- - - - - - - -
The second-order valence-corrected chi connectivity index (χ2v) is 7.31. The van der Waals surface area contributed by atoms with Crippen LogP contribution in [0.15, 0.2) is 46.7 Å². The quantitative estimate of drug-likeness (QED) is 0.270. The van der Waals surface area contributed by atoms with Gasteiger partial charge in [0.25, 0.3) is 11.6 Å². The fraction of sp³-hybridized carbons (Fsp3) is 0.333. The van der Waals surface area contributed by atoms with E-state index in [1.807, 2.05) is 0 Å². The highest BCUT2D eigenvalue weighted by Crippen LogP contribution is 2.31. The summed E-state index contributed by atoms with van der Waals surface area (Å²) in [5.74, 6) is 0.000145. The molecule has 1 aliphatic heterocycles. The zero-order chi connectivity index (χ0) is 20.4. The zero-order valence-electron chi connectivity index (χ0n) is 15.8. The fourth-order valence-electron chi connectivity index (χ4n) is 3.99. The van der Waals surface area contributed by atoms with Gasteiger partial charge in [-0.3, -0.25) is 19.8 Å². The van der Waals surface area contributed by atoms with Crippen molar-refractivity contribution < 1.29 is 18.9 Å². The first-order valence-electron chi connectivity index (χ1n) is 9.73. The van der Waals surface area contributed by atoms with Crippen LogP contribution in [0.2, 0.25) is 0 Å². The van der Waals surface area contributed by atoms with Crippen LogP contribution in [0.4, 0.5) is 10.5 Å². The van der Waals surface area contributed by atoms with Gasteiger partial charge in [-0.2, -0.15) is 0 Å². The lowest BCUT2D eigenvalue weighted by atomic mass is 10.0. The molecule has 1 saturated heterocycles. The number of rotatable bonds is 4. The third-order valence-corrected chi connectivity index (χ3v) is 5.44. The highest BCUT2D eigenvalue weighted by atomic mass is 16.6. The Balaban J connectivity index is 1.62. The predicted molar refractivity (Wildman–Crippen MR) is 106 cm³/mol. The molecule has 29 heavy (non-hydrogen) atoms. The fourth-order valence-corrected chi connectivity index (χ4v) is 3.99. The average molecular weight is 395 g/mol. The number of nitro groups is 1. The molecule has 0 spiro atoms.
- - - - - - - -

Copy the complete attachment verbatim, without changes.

The second-order valence-corrected chi connectivity index (χ2v) is 7.31. The van der Waals surface area contributed by atoms with Crippen LogP contribution in [0.15, 0.2) is 46.7 Å². The quantitative estimate of drug-likeness (QED) is 0.270. The van der Waals surface area contributed by atoms with Gasteiger partial charge in [0.25, 0.3) is 11.6 Å². The fraction of sp³-hybridized carbons (Fsp3) is 0.333. The van der Waals surface area contributed by atoms with E-state index in [1.807, 2.05) is 0 Å². The highest BCUT2D eigenvalue weighted by Crippen LogP contribution is 2.31. The summed E-state index contributed by atoms with van der Waals surface area (Å²) in [5.74, 6) is 0.000145. The molecule has 1 aliphatic heterocycles. The zero-order chi connectivity index (χ0) is 20.4. The zero-order valence-electron chi connectivity index (χ0n) is 15.8. The fourth-order valence-electron chi connectivity index (χ4n) is 3.99. The van der Waals surface area contributed by atoms with Gasteiger partial charge in [-0.3, -0.25) is 19.8 Å². The van der Waals surface area contributed by atoms with Crippen molar-refractivity contribution < 1.29 is 18.9 Å². The first-order valence-electron chi connectivity index (χ1n) is 9.73. The van der Waals surface area contributed by atoms with Crippen LogP contribution in [0.2, 0.25) is 0 Å². The van der Waals surface area contributed by atoms with Crippen LogP contribution in [0.4, 0.5) is 10.5 Å². The van der Waals surface area contributed by atoms with Gasteiger partial charge in [-0.2, -0.15) is 0 Å². The lowest BCUT2D eigenvalue weighted by atomic mass is 10.0. The molecule has 1 saturated heterocycles. The number of rotatable bonds is 4. The third-order valence-corrected chi connectivity index (χ3v) is 5.44. The highest BCUT2D eigenvalue weighted by atomic mass is 16.6. The Balaban J connectivity index is 1.62. The predicted molar refractivity (Wildman–Crippen MR) is 106 cm³/mol. The molecule has 29 heavy (non-hydrogen) atoms. The fourth-order valence-corrected chi connectivity index (χ4v) is 3.99. The average molecular weight is 395 g/mol. The number of nitro groups is 1. The molecule has 0 spiro atoms.